Calling For Christmas Cookie Recipes — 2013 (II)

Some Christmas cookies are staples — in the Webner household, it just wouldn’t be the holidays without iced cutout cookies — but I always like trying a few new cookies and adding them to the mix.  I found this recipe for this delicate concoction in the helpful King Arthur Flour Cookie Companion, and they look fun to make.  Any cookie that you bake by flipping over a baking sheet and using the bottom is worth trying at least once.

Honey Crisps

Ingredients:  4 tablespoons unsalted butter; 2/3 cup confectioners’ sugar, sifted; 3 tablespoons honey; 3/4 teaspoon ground ginger; 2/3 cup unbleached all-purpose flour, sifted; 3 large egg whites

Preheat oven to 425 degrees.  Flip over your baking sheet and lightly grease the bottom, so the rim of the cookie sheet won’t interfere with lifting the cookies after they are baked.

Cream together butter and confectioners’ sugar.  Add the honey and mix until smooth.  Add the ginger and half the flour and stir.  Whisk the egg whites briefly, then add half of the egg whites to the mixture.  Add the remaining flour and stir, then add the rest of the egg whites and mix until a smooth batter forms.

Drop the batter by teaspoonful on the back of the cookie sheet, then use the back of a wet spoon to spread the batter to circles about three inches in diameter, so thin you can almost see through it.  Bake for 4-6 minutes until cookies are golden brown.  Remove the cookies from the oven and let them sit on the baking sheet for about a minute, until you can move them without the cookies wrinkling.  The cookies can then be shaped or served flat.  I’m going to try shaping the cookies, with a honey-nut filling or a fruit filling, to put a different shape in my holiday cookie tins.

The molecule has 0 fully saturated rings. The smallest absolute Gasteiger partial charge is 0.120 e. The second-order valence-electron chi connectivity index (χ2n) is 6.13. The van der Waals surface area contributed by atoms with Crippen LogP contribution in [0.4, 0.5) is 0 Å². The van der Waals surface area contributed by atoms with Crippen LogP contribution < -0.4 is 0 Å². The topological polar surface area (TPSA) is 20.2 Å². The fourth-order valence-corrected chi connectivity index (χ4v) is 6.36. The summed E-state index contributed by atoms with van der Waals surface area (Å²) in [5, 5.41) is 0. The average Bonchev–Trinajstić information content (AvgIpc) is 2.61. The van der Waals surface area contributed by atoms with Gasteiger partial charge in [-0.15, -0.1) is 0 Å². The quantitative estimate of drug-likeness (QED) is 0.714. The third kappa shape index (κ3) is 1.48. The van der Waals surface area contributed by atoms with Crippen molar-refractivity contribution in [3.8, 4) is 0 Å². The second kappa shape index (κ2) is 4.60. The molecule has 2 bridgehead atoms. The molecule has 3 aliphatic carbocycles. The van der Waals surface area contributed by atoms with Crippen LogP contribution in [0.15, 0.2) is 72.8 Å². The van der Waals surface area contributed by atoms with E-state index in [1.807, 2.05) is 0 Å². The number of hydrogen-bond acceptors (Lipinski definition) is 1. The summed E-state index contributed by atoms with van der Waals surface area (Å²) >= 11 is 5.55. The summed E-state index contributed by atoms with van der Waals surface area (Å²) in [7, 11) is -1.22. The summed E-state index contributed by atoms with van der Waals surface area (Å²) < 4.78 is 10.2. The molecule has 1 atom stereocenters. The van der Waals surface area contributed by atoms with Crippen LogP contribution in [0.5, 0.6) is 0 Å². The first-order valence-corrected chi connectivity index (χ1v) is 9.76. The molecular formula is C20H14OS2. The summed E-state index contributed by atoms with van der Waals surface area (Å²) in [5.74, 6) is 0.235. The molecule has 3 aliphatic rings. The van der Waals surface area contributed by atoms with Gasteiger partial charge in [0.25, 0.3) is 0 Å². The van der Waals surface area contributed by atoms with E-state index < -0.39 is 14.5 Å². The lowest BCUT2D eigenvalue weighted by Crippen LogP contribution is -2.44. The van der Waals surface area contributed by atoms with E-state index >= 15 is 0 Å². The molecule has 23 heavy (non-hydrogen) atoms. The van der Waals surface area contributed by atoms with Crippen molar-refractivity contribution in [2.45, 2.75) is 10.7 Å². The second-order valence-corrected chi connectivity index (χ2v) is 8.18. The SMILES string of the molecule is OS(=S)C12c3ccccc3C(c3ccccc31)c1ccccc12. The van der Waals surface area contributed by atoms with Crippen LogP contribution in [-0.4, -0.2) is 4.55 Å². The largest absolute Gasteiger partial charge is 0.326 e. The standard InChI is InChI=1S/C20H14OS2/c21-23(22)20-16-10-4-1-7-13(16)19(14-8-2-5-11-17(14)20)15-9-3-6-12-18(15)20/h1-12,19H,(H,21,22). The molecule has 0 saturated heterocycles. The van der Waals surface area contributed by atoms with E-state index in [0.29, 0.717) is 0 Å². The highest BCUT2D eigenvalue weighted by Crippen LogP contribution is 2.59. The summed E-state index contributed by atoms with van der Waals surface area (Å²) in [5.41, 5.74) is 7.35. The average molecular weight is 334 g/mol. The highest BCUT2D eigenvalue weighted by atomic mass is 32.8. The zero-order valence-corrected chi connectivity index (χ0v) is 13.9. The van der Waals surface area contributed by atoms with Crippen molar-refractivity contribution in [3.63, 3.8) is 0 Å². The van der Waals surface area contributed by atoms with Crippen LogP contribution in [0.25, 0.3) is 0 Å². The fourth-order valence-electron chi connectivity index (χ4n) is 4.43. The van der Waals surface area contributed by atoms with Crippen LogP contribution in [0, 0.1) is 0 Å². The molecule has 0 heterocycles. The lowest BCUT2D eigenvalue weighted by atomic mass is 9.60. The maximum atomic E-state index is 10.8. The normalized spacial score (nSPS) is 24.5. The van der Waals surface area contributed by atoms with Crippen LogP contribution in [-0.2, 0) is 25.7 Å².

Calling For Christmas Cookie Recipes — 2013

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Marcus Hall’s Middle Fingers

During last week’s Ohio State-Michigan game, a brawl broke out after a kickoff return.  Senior OSU offensive lineman Marcus Hall participated in the melee and was ejected.

Frustrated because he wouldn’t be able to play in his last game against Ohio State’s arch-rival, Hall threw his helmet, kicked the Ohio State bench, and was escorted to the locker room.  While still on camera as he entered the tunnel — and no doubt being booed and razzed by Michigan fans — Hall suddenly flashed the middle finger from both hands.

The reaction to the double-barreled gesture has been interesting.  The next day Hall apologized to “The Ohio State University, The University of Michigan, my teammates, my family, the fans and the TV viewing audience for my behavior during yesterday’s game.”  Hall said “I let my emotions get the best of me and didn’t conduct myself properly in the heat of the moment” and added:  “From the bottom of my heart, I am truly sorry and hope everyone can accept my sincere apology.”

Hall properly recognized that making an obscene gesture on national TV doesn’t reflect well on him as a person; to his credit, he apologized and took the blame.  Other Ohio State fans, however, seem to be celebrating Hall’s obscene gesture.  You see some fans chuckling about it, saying it captures their feelings about Ohio State’s great rival, and people have even made Hall’s gesture into their computer screensavers and, apparently, shirts where Hall’s upraised arms and fingers as he left the field form the “H” in the familiar “O-H-I-O” Buckeye salute.

This sort of crass fan reaction is embarrassing to me and should be embarrassing to other members of Buckeye Nation.  Hall’s actions were improper, but they were the impulsive act of a young man whose emotions were running high.  There’s no similar excuse for fans who are acting like Hall’s gesture was a great moment in Ohio State history.  I was taught that obscene gestures — whether flashed from a driver’s seat or on the football field — reflect ignorance, lack of self-control, and inability to express oneself in an acceptable way. The right way to root against Michigan is to cheer like crazy for the Buckeyes and boo the Wolverines — not get into fights or launch obscenities or obscene gestures.

I believe in sportsmanship.  The one-fingered salute is not funny, or “edgy.”  It’s pathetic, and the positive reaction to Hall’s conduct by some Ohio State fans makes them look like  ill-educated jerks.  I’d like to think that the Buckeye Nation is better than that.